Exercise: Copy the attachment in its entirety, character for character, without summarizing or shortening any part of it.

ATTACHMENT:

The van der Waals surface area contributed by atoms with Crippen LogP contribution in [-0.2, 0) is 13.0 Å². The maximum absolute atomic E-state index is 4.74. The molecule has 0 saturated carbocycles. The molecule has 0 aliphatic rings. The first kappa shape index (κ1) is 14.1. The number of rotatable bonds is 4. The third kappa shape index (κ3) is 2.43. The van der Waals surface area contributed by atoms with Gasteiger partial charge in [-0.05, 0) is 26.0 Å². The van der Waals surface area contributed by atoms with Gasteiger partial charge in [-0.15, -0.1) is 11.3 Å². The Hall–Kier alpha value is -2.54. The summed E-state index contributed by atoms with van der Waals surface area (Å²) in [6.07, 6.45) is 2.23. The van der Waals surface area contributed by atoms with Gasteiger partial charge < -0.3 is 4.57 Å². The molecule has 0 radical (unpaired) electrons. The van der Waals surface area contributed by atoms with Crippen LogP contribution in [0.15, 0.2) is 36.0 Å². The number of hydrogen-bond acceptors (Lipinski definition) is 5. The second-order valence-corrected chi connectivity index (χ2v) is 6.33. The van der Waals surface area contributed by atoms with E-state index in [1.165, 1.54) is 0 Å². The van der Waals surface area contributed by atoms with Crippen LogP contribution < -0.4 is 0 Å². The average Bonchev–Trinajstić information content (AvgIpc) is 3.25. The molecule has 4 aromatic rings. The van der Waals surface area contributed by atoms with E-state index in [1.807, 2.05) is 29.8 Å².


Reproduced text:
The van der Waals surface area contributed by atoms with Crippen LogP contribution in [-0.2, 0) is 13.0 Å². The maximum absolute atomic E-state index is 4.74. The molecule has 0 saturated carbocycles. The molecule has 0 aliphatic rings. The first kappa shape index (κ1) is 14.1. The number of rotatable bonds is 4. The third kappa shape index (κ3) is 2.43. The van der Waals surface area contributed by atoms with Gasteiger partial charge in [-0.05, 0) is 26.0 Å². The van der Waals surface area contributed by atoms with Gasteiger partial charge in [-0.15, -0.1) is 11.3 Å². The Hall–Kier alpha value is -2.54. The summed E-state index contributed by atoms with van der Waals surface area (Å²) in [6.07, 6.45) is 2.23. The van der Waals surface area contributed by atoms with Gasteiger partial charge < -0.3 is 4.57 Å². The molecule has 0 radical (unpaired) electrons. The van der Waals surface area contributed by atoms with Crippen LogP contribution in [0.15, 0.2) is 36.0 Å². The number of hydrogen-bond acceptors (Lipinski definition) is 5. The second-order valence-corrected chi connectivity index (χ2v) is 6.33. The van der Waals surface area contributed by atoms with E-state index in [1.165, 1.54) is 0 Å². The van der Waals surface area contributed by atoms with Crippen LogP contribution < -0.4 is 0 Å². The average Bonchev–Trinajstić information content (AvgIpc) is 3.25. The molecule has 4 aromatic rings. The van der Waals surface area contributed by atoms with E-state index in [1.807, 2.05) is 29.8 Å².